Boston is a compact city that is easy to tour. You can walk to different neighborhoods and the public transportation is reliable. But something about the city always struck me as vaguely claustrophobic.
The Big Dig, a multi-billion dollar project that diverted an elevated highway underground, opened up the waterfront and gave easy access to the North End and the Inner Harbor.
A cool way to explore this is on a bicycle. Urban AdvenTours rents bicycles in child and adult sizes as well as child seats, trailers and trail-a-bikes that convert bikes to tandem. Helmets are included.
Once you have your wheels, join one of the AdvenTours around the city. The flat terrain and short tour length ensure that kids can handle it. The Tour de Boston takes you to the New England Aquarium, U.S.S. Constitution, Boston Common, Fenway Park and the Mapparium, all of which are worth a closer look with kids. Best of all, the ride by the Charles River takes you past several playgrounds, which you can explore on your own.
What to Do in Boston
First, head to the Boston Children’s Museum where a three-story climbing structure will tucker out your kids and ensure a good night’s sleep for you. A play space for kids under 3 keeps little ones moving and safe and the authentic Japanese House lets kids explore another culture. The newly renovated museum is LEED certified and the Green Trail throughout the museum highlights the environmental initiatives in a fun way, with green roof pinball and a recycling matching game. The Construction Zone is a must for any kid who has been mesmerized by trucks.
Boston Common, the oldest public park in the US, has a wading pool, the Frog Pond, that becomes an outdoor ice skating rink in winter. The Common is part of the historic tow and a half-mile Freedom Trail, a path highlighting colonial Boston’s role in the fight for Independence. The Freedom Trail is best tackled when kids are in at least late elementary school, so they have some understanding.
Across the street from the Common, the Public Garden has a botanical garden and the gentle Swan Boats ride. The 15 minute ride may be shorter than your wait, but the iconic cruise is a must. The Public Garden was the setting for the movies “Make Way for Ducklings” and “The Trumpet of the Swan.”
The Museum of Science has the requisite planetarium, Omni theater and laser shows, as well as cutting edge science exhibit. If you are with young kids, head to the Discovery Center, with puzzles and activities for babies and toddlers. Daily live demonstrations include an electrifying one on lightning; it made my kids scream, ask to do it again (we couldn’t) and pique their interest in the weather exhibit. The Science in the Park exhibit has swings, a seesaw, and balls where you can experiment with motion – and get a workout.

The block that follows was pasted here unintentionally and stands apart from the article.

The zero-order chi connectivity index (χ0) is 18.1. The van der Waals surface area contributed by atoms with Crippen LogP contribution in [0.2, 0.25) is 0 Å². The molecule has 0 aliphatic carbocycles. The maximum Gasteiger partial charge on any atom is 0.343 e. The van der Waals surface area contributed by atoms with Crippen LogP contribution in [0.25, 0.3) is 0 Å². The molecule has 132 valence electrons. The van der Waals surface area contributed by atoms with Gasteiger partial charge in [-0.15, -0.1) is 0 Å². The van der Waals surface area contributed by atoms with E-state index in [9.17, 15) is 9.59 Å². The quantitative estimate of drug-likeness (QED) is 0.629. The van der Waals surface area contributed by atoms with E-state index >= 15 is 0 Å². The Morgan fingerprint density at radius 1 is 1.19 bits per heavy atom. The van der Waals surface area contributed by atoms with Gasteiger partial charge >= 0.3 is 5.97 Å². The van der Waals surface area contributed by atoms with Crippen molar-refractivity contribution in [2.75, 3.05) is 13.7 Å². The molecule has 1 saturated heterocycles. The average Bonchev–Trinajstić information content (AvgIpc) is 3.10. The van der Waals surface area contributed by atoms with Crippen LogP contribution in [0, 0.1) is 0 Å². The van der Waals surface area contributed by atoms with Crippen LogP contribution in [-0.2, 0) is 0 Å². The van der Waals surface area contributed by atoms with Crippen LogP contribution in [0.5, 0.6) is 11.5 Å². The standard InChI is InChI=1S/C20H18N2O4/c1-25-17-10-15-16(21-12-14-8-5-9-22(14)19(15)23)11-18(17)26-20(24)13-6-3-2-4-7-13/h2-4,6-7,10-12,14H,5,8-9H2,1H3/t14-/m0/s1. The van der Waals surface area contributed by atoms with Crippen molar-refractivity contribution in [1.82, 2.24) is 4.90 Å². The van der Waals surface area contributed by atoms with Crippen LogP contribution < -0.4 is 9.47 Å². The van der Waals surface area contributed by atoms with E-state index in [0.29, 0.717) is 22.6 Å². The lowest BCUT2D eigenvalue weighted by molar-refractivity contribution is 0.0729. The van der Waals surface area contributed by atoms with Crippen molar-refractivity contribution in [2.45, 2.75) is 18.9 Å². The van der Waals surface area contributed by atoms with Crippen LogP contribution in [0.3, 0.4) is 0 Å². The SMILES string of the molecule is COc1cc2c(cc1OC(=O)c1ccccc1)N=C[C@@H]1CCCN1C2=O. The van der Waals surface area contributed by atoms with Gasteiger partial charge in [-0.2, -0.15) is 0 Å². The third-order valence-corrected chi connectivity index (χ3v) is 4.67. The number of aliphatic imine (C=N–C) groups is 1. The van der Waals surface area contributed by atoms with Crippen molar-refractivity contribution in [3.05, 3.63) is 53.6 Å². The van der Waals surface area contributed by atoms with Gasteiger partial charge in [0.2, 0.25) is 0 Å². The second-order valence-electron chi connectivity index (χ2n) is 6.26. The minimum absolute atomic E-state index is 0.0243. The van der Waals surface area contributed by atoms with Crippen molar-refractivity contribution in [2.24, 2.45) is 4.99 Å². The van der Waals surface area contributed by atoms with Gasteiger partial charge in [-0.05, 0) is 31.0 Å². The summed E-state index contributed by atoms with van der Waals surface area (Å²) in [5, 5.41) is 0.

New England Aquarium has a huge coral reef, recreating the Caribbean with coral, tropical fish, giant sea turtles and sharks. The aquarium also runs whale watches, April throughNovember, and two hour Boston Harbor tours. An Amazon rainforest exhibit has glass from the floor on up, making it easy for kids to see the exotic sea creatures.
The three story walk-through, Mapparium is in The Mary Baker Eddy Library. Eddy founded Christian Science, and the building also houses the headquarters of the The Christian Science Monitor, but there is no religious aspect to the incredible globe. Walk across the 30-foot glass bridge and stand in the middle of the world. Stand at one end of the bridge and have your child stand at the other; you can hear each other whispering.
Outside, the reflecting pool cools the water for the building’s air conditioning; sprays cool off visitors. On our bike ride, we stood under the mist to cool off.
Where to Stay in Boston
The Omni Parker House, across from the Boston Common, provides goodie bags for kids, a night light and outlet covers, and milk and cookies your first night. The luxury hotel has a Freedom Trail Suite with bunk beds for the kids, an activity table, and Colonial costumes for dress up.
The pet and kid-friendly Hotel Marlowe, in Cambridge, has free bikes and kayaks for guest use. My kids love Kimpton Hotels because they offer child-size animal print robes, and free snacks (and wine for adults) in the evening. For little kids, they have safety kits, cribs, high chairs and booster seats.